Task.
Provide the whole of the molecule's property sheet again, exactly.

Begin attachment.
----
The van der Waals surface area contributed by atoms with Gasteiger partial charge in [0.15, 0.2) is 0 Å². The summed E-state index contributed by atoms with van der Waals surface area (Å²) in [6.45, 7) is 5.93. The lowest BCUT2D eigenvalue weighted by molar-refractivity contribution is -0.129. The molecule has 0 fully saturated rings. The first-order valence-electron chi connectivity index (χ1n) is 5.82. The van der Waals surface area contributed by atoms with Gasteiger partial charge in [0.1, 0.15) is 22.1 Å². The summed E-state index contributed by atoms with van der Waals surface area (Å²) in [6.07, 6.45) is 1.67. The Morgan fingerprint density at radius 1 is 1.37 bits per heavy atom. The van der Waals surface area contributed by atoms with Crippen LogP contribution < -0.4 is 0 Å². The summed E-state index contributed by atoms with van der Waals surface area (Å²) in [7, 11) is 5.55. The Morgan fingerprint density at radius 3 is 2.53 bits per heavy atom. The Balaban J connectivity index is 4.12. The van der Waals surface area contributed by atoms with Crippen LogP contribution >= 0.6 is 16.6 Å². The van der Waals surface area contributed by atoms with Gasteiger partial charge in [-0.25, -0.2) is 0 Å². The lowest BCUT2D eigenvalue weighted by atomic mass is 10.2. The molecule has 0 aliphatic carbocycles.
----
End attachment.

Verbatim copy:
The van der Waals surface area contributed by atoms with Gasteiger partial charge in [0.15, 0.2) is 0 Å². The summed E-state index contributed by atoms with van der Waals surface area (Å²) in [6.45, 7) is 5.93. The lowest BCUT2D eigenvalue weighted by molar-refractivity contribution is -0.129. The molecule has 0 fully saturated rings. The first-order valence-electron chi connectivity index (χ1n) is 5.82. The van der Waals surface area contributed by atoms with Gasteiger partial charge in [0.1, 0.15) is 22.1 Å². The summed E-state index contributed by atoms with van der Waals surface area (Å²) in [6.07, 6.45) is 1.67. The Morgan fingerprint density at radius 1 is 1.37 bits per heavy atom. The van der Waals surface area contributed by atoms with Crippen LogP contribution < -0.4 is 0 Å². The summed E-state index contributed by atoms with van der Waals surface area (Å²) in [7, 11) is 5.55. The Morgan fingerprint density at radius 3 is 2.53 bits per heavy atom. The Balaban J connectivity index is 4.12. The van der Waals surface area contributed by atoms with Crippen LogP contribution >= 0.6 is 16.6 Å². The van der Waals surface area contributed by atoms with Gasteiger partial charge in [-0.25, -0.2) is 0 Å². The lowest BCUT2D eigenvalue weighted by atomic mass is 10.2. The molecule has 0 aliphatic carbocycles.